A version of this story can be found on the Vancouver Observer
Pavco’s RFP process for the BC Place casino – owned in part by former BCLC chair T. Richard Turner – was predetermined.
That’s been my conclusion about Paragon/PavCo’s proposal to dramatically expand the Edgewater Casino and relocate it in the new BC Place complex.
It’s a conclusion based on my review of city planning reports from 2008 that mysteriously proposed a zoning change in the NE False Creek Official Development Plan that permanently allowed a casino use on the BC Place site.
The planning process that led to the change was proposed and paid for by PavCo, after PavCo pitched then City Manager Judy Rogers in late 2007.
Prior to this report – passed by the NPA at the last council meeting before 2008’s civic election – Edgewater’s zoning was temporary. The NPA/PavCo rezoning in 2008 changed all that and gave Paragon a leg up in any subsequent RFP process.
And now Paragon President Scott Menke has all but confirmed that. In a Globe & Mail piece by Frances Bula today, Menke puts Paragon right in the middle of the City/Pavco sponsored rezoning process.
According to Bula “Paragon CEO Scott Menke said the company has no plans to give up on a casino in Vancouver if the expansion isn’t approved. But, he said, he has spent four years trying to get an approval to move across the street and expand.”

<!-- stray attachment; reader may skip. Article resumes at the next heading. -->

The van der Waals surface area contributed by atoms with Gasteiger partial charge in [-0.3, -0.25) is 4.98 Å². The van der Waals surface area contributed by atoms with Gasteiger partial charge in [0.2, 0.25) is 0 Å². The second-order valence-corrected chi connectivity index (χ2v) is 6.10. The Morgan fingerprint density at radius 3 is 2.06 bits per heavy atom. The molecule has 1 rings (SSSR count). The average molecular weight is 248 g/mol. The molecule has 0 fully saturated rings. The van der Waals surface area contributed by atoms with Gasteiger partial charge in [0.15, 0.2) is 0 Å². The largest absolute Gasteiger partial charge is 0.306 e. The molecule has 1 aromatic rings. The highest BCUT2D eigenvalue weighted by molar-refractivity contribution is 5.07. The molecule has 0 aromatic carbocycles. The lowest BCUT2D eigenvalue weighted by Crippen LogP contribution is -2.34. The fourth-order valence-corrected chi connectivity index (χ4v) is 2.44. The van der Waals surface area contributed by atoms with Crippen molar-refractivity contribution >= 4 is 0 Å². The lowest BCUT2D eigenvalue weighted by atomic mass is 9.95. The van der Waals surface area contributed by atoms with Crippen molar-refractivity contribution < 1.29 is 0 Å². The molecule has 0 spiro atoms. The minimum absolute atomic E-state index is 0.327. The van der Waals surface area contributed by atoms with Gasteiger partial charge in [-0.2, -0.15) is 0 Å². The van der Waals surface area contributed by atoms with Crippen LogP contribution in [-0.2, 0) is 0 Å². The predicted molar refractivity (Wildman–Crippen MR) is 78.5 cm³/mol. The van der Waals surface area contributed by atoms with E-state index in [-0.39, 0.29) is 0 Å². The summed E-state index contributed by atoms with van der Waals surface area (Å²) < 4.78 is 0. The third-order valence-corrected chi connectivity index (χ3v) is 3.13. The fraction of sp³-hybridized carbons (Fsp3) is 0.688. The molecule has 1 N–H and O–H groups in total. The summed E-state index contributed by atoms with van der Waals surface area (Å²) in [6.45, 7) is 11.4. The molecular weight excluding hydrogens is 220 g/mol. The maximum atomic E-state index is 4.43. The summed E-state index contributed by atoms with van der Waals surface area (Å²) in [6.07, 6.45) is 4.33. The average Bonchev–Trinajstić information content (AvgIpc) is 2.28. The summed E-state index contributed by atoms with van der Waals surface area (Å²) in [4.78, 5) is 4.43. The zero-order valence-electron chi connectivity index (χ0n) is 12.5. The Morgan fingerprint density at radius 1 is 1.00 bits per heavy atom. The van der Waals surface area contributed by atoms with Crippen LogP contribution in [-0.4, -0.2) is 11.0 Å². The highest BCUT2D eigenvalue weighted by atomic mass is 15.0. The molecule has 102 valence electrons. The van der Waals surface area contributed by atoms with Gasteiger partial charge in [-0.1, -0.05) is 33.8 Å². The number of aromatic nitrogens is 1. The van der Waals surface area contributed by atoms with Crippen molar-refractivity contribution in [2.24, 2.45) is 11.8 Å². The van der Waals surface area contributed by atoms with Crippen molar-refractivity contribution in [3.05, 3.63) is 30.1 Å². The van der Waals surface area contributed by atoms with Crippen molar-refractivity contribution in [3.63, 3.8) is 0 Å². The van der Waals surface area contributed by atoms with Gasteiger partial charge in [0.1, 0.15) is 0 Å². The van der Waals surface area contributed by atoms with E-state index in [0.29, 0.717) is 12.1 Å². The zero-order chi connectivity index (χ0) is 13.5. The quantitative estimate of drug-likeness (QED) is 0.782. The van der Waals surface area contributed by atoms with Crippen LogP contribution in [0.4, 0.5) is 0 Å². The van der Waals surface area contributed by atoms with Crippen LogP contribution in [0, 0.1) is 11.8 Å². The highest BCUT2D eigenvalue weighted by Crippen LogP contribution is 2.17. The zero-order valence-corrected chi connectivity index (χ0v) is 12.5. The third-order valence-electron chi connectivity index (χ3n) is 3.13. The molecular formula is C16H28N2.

“Four years”. That means Paragon began it’s move into BC Place in 2007 when PavCo first met with Judy Rogers at city hall to begin the rezoning process that ended up providing a permanent casino zoning on the BC Place lands.
Now we have a good idea where the mysterious casino rezoning proposal came from: Paragon, through a process instigated and partly paid for by PavCo.
Once the NPA signed that zoning change into law, the deal was done. There was no other likely RFP winner. As the holder of one of two gaming licenses in the city – the other is held by Hasting Racetrack – Paragon was the only proposal that could tap into the lucrative gaming market.
Menke’s partner Diane Bennett said as much when she told the Las Vegas Review Journal shortly after Premier Campbell announced the casino project in 2010. “There were other bidders,” Bennett said, “but we had the casino license. Others could build a hotel, but no one could offer the economic impact that we could with our plans.”
The Pavco commissioned zoning process set up Paragon to win. Too bad they don’t set up their slots to do the same for the lowly players.